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I think Alice in TX/MO has the best advice. Meth, asbestos, lead paint is probably the reason nobody has touched it with a ten-foot pole before now. Also, you'll get only the lowest scrap copper price for wiring that isn't stripped of its insulation. And most wiring is buried inside the walls, making it very labor intensive to remove while the house is still standing. Probably there's a minimum wage employe of the demolition operator whose job it is to pull out the salvageable stuff as the house gets torn down. Keep in mind, too, there's usually a go-between the city and salvage company who "decides" who gets the house (for a sum, of course.... think gang boss, racketeer, or Mafia).. You would be better off pushing carts through the doors of WalMart, in my opinion.

geo
 

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I just looked this up-- Average house has ~270 lb of copper wire, and scrap wire (with insulation) is $2.50 a lb at the scrap yard... 270 x $2.50 = $675....Figure in your time and the cost of the property. Then you'll be stuck with an abondoned property, abandoned, no doubt, for good reasons, ie- you're not gong to be able to sell it again or have to keep on payiing proeperty taxes each year, unless you abandon it too, and I bet .that won't do yur credit rating ay good.

Rehabing houses may be profitable to a compettent handyman, but loook for one in a desirable neighborhood, not a blight stricken one.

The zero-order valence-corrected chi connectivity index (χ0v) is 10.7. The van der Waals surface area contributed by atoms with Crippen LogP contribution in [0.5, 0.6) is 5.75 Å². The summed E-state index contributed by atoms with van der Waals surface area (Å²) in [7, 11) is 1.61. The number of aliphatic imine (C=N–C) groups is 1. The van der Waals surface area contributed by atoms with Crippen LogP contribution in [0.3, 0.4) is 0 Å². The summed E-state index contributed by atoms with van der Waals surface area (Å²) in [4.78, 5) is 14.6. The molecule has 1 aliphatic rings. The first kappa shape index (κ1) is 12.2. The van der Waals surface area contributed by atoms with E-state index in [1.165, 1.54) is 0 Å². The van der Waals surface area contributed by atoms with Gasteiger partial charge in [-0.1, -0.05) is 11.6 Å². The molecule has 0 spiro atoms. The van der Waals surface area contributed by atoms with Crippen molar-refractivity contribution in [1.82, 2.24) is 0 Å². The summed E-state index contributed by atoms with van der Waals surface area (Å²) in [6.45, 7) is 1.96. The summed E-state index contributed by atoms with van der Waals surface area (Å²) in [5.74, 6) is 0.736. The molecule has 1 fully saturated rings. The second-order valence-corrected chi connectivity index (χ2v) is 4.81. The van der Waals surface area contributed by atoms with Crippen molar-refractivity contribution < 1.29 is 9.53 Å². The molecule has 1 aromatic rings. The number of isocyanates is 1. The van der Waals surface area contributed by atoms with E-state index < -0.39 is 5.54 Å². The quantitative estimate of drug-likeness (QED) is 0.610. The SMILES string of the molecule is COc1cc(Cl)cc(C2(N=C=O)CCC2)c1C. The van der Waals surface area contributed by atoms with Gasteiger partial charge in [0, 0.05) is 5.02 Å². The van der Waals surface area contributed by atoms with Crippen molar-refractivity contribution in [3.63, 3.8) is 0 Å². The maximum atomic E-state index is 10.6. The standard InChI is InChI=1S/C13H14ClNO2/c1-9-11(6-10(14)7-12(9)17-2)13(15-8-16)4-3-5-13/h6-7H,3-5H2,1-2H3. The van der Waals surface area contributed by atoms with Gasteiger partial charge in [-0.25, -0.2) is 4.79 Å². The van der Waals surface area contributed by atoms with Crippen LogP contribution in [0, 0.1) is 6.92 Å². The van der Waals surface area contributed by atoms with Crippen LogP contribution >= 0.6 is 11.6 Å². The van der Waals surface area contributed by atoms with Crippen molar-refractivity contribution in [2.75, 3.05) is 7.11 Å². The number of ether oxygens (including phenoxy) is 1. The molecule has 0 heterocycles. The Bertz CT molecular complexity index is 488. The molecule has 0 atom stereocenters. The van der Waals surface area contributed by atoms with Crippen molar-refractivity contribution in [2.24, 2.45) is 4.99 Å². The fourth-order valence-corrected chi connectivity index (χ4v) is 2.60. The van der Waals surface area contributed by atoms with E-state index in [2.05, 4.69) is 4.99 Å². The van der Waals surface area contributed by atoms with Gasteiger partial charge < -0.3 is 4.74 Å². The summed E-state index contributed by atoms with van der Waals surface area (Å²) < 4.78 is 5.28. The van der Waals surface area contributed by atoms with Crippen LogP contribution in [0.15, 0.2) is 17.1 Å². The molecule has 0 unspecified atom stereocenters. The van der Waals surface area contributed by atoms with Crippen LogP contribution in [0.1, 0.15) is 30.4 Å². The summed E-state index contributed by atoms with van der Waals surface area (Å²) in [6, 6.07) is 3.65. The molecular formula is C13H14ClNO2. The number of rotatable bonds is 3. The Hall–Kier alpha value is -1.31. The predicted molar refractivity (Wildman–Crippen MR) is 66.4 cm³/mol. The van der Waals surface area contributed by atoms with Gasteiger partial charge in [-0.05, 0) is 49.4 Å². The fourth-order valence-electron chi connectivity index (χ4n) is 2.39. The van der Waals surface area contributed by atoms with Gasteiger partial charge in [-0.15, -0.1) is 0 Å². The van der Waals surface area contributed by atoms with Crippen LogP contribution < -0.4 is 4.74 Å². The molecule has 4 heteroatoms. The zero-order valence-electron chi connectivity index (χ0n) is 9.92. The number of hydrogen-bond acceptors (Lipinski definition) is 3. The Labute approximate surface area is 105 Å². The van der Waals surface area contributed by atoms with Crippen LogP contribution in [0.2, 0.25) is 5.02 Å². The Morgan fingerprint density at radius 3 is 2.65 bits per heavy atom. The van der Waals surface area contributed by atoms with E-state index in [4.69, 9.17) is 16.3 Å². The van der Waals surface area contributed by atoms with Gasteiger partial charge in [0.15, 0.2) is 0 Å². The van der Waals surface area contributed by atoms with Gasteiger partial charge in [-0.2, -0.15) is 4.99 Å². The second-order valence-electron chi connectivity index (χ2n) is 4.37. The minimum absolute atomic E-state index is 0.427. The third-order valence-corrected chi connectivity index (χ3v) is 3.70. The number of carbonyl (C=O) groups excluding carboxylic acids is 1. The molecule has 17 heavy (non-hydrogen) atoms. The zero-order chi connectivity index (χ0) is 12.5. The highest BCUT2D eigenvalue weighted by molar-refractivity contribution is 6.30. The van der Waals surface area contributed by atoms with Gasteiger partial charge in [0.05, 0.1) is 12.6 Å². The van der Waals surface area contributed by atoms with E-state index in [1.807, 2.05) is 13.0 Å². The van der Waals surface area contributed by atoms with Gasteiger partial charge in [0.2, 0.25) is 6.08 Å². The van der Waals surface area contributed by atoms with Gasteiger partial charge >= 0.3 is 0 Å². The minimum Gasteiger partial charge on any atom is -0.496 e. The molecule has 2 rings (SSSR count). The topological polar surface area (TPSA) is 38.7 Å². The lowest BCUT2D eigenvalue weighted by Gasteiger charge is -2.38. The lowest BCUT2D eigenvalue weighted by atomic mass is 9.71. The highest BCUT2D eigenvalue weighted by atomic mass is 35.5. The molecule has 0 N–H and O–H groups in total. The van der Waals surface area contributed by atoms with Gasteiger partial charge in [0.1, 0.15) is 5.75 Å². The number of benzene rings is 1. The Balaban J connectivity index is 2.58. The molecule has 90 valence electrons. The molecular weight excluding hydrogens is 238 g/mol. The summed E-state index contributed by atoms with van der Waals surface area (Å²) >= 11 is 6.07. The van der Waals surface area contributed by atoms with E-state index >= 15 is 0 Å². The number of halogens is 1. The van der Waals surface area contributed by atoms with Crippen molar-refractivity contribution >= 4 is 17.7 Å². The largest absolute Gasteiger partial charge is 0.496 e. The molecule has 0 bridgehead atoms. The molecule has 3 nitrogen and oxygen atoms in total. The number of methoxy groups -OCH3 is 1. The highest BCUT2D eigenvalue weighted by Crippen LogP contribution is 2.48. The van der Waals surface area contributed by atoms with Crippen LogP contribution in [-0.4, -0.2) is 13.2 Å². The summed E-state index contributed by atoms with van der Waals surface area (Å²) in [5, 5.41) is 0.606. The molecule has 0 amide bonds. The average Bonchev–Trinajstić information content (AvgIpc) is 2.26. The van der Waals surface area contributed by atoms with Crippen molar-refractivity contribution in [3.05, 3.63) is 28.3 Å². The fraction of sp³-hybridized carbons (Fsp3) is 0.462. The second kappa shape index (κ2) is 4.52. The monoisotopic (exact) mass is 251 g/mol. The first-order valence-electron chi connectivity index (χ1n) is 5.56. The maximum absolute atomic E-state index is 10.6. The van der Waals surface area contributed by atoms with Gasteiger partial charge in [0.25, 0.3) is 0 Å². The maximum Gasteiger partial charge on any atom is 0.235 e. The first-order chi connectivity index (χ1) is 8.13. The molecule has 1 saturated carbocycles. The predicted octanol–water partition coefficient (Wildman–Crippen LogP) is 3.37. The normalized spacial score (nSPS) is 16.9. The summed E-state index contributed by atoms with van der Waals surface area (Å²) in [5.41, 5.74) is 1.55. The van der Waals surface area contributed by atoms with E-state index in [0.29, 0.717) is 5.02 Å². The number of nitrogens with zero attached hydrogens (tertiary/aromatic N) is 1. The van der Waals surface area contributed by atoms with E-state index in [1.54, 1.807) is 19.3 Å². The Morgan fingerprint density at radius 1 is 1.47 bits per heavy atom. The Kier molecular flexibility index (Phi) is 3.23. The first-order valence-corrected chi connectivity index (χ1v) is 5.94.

BTW- Crime does not pay...but the hours are good.
 

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Walmart just upped their pay to employees - from $12.00 to $14.00 an hour.....would you get that from selling copper?
 

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In some instances when you buy these properties you also agree to either demolish them and clean up the lot, or rehab the property and make it livable.
Why not look for one with good bones and rehab it, pay as you go for a cheap first starter home.
 

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Did i just word my post wrong? Im talking about buying abandoned houses from the state for 100's of dollars and selling their material
I don't know that it was worded wrong, just not entirely clear.
 

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@So sorry, I think the reason everyone thought you were just going to help yourself to what was in the derelict houses in their long experience on what it takes to rehab or build a home. No one could imagine that you would buy it and do it more or less legally.

You've received a ton of good learning about what it takes to do what you were thinking.
 

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My dad and brother used to work on rehabbing old houses in the inner city, in partnership with a real estate firm that was attempting to bring back old neighborhoods. It's heartbreaking, really, when you look at those wonderful old parts of the city with large trees, formerly gracious homes, old-growth woodwork and spacious windows and see what they've come to after decades of neglect and crime.